14. Something has to be done about all the bird names with implicit sexism, like the Bushtit (Psaltriparus minimus), the Great Tit (Parus major) and the Dickcissel (Psaltriparus minimus), not to mention the implicit racism of the Brown Booby (Sula leucogaster). Birds and their names have a lot to answer for, so we can no doubt look forward to official Diversity Statements from the Ornithology societies, if not from the birds themselves. As for other animal names—well, who is going to do something about the Scottish Blackface Sheep?

  15. There are common names out there that are objectionable in other ways.
    Pink Fairy Armadillo (mocks homosexuals)
    Crazy Ant (makes fun of mental illness)

    And of course several bird names, including…
    Bush tit
    Great tit
    Loon (again, with the mockery of mental illness)!

    1. Oops, posted in a hurry. That was meant to be “As a great journal paper, “What’s the Deal with Birds?”, once asked: “WTF?”

  16. There is a lot of revamping to do.

    Though, be aware that you are dissing gold-diggers and supernatural sanguisuges by saying so.

  17. Rule changes for naming biological species, along with correcting past errors that honoring the despicable, is soon to come. I just googled “agassizi” and “agassizii” — Louis Agassiz was a prominent racist zoologist who taught, at Harvard nonetheless, that each human race was separate species created by god — and got about a million hits. Lots of work there. Carl Linnaeus also had some controversial and nasty things to say about human racial categories, so I suppose he must go to.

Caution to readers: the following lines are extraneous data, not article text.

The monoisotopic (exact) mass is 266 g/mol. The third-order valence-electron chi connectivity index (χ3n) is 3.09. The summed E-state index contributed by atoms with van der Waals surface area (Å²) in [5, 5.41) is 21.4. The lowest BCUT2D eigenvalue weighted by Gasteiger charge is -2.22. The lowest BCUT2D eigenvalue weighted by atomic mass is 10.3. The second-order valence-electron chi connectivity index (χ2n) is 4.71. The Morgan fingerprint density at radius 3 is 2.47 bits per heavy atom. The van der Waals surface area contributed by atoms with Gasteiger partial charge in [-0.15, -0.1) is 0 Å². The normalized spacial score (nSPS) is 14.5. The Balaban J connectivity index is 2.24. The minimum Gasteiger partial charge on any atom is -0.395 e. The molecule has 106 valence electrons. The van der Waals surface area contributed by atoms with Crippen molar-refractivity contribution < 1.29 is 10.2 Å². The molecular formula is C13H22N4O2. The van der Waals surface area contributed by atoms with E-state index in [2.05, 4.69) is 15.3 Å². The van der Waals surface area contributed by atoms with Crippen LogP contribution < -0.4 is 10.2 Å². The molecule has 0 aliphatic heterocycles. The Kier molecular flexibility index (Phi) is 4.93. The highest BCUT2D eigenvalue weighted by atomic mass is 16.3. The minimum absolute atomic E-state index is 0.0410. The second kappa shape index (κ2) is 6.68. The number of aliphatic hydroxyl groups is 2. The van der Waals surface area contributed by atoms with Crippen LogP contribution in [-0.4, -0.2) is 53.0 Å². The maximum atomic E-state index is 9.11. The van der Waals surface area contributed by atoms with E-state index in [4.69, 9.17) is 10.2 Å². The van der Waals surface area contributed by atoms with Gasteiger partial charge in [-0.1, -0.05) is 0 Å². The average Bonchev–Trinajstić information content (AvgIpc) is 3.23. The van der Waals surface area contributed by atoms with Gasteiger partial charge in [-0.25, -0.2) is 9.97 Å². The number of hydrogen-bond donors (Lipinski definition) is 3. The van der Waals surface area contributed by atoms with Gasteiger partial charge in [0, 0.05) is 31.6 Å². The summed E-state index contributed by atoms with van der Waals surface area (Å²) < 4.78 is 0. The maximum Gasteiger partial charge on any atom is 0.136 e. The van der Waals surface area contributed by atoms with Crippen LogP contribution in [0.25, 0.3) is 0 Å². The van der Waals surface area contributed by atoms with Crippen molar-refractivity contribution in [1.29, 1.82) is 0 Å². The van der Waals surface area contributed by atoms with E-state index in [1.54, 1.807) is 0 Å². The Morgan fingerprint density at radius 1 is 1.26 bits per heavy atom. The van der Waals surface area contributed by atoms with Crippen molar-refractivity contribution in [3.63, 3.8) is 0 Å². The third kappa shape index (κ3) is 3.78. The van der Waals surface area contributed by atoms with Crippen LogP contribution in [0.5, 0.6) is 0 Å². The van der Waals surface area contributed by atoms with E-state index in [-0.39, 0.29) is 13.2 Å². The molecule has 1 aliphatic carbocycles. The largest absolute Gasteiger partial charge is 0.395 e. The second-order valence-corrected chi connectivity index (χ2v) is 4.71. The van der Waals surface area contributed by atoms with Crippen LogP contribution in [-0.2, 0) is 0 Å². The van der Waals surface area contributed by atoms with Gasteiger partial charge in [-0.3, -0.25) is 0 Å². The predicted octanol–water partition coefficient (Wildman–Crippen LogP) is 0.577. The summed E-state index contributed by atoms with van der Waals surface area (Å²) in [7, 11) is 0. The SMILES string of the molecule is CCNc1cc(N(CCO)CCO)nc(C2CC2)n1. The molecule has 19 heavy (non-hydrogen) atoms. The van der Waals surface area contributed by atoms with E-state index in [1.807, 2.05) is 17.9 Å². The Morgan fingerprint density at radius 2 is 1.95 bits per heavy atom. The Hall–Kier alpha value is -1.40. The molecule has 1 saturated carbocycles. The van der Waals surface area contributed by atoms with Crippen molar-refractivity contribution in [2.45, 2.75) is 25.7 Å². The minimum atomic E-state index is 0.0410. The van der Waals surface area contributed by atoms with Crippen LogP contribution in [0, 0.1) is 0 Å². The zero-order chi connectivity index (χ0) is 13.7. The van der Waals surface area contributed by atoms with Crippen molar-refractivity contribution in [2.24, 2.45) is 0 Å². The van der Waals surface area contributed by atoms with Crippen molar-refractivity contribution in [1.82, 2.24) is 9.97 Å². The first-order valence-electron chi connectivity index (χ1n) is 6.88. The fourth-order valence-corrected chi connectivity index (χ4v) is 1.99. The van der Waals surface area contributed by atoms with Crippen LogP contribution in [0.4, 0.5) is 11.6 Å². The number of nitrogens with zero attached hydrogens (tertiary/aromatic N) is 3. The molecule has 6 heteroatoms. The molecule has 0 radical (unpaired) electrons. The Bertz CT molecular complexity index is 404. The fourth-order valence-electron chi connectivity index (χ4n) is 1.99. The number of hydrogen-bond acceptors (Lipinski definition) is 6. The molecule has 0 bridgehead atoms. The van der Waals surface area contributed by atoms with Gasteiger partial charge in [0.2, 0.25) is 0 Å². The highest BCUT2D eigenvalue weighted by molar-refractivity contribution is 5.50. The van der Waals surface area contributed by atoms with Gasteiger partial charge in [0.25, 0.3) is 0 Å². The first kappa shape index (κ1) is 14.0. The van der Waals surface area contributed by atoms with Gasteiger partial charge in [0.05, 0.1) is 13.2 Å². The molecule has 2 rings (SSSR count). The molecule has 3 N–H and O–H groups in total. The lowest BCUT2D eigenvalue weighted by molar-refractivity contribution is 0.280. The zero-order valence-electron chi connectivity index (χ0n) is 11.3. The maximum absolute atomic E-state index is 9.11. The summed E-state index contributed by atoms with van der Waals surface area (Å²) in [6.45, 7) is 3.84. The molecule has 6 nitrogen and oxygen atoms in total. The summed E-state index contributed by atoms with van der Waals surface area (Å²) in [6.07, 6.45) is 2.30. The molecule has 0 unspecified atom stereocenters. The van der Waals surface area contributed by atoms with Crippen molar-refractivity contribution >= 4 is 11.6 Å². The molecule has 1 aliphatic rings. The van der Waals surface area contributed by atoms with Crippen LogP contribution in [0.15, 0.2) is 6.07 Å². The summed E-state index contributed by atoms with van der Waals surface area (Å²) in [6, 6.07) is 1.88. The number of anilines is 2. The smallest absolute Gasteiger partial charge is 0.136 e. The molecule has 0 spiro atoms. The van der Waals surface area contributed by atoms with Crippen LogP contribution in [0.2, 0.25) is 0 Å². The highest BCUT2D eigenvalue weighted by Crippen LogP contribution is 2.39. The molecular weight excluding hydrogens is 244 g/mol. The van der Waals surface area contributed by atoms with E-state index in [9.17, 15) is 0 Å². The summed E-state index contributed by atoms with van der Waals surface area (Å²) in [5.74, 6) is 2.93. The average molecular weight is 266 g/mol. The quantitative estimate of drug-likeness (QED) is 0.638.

18. Better not name any after MLK. His suggestion that we be “colorblind” is already considered anathema. And, considering the pace with which cancel culture seems to be accelerating, we’ll probably have to rename species every ten to twenty years. Should provide plenty of job opportunities for otherwise unemployable Critical Studies majors busy, though!

  19. There has been a movement among anatomists and histologists to eliminate eponymous names for parts of organs, cell types etc., for some time. Things like “loop of Henle”, “Golgi neurons”, and so on. the rationale is that a descriptive name makes the structure easier to remember.